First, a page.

Is THIS What Keeps Conservatives Out of Academia?

It’s not a conspiracy. It’s not even a hiring bias. According to experts like Neil Gross, the reason we don’t have more conservative professors in the liberal arts is mainly self-selection. And in the goofy higher-ed headlines this week we see gossipy confirmation.

gross

Could conservatives make it in this environment?

As SAGLRROILYBYGTH are well aware, there really is a tilt to most liberal-arts college faculties, at least at the more selective schools. Neil Gross argued, however, that conservative conspiracy theories don’t hold water. It’s not that universities consciously—or even unconsciously—discriminate against conservative intellectuals. Rather, people who think of themselves as conservatives tend not to go into certain academic fields.

One of the most striking parts of a depressingly ugly higher-ed news item this week is the way it seems to offer anecdotal confirmation of this trend.

Here’s what happened: A former graduate student is suing New York University for harassment and abuse during his time there. He had studied with the prominent scholar Avital Ronell. He complains that she wrote him endless creepy emails, kept him from leaving town, and generally over-controlled his life.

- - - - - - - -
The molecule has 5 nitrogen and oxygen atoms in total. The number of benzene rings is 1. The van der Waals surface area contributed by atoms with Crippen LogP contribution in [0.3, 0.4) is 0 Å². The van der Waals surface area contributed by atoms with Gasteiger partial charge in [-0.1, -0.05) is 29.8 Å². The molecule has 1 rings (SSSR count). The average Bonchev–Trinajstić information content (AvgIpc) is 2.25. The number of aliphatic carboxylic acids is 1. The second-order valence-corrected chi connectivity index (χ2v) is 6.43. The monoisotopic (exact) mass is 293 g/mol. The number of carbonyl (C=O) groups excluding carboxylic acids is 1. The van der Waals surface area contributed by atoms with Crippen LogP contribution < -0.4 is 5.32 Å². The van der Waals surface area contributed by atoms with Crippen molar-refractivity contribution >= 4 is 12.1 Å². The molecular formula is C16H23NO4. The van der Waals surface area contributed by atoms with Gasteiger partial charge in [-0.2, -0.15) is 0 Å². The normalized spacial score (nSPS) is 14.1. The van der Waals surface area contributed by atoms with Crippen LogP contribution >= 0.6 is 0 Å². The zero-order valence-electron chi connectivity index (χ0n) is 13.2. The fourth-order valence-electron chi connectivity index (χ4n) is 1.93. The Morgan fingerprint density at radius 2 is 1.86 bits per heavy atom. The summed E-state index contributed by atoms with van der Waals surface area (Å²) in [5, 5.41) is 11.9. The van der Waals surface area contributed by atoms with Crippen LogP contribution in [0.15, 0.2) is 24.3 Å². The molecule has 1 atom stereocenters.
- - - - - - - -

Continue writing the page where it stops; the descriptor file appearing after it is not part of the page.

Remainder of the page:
In her own defense, Prof. Ronell described their communications this way:

Our communications — which Reitman now claims constituted sexual harassment — were between two adults, a gay man and a queer woman, who share an Israeli heritage, as well as a penchant for florid and campy communications arising from our common academic backgrounds and sensibilities.

For example, at one point she sent her student this email:

I am a bit weepy and confused, a normal aftermath I suppose, and also a response to the separation from you … But I will try to gain some ground with a visit to shrinky-winky and see if I can’t develop another kind of report for you! … So many kisses for my guardian angel.

And at one point he responded like this:

Mon Avital, beloved and special one, I only now relieved [sic] your beautiful and exquisite message … I thank you for your infinite understanding and sensitivities which are always beyond measure, all of which I reciprocate with tenderness and love. I thank you so much for walking me through this catabasis. I don’t know how I would have survived without you. You are the best !!! I love you so much. You are the best, my joy, my miracle. Kisses and devotion always. Yours – n

Regardless of the legal outcome of this harassment suit, this sort of “florid and campy” style of endless email back-and-forth would be very difficult for most people to keep up with. Why did the student endure these sort of over-the-top emotional expectations? According to all concerned, Professor Ronell was a superstar in her field. She had—and repeatedly reminded her student she had—the power to make or break his career.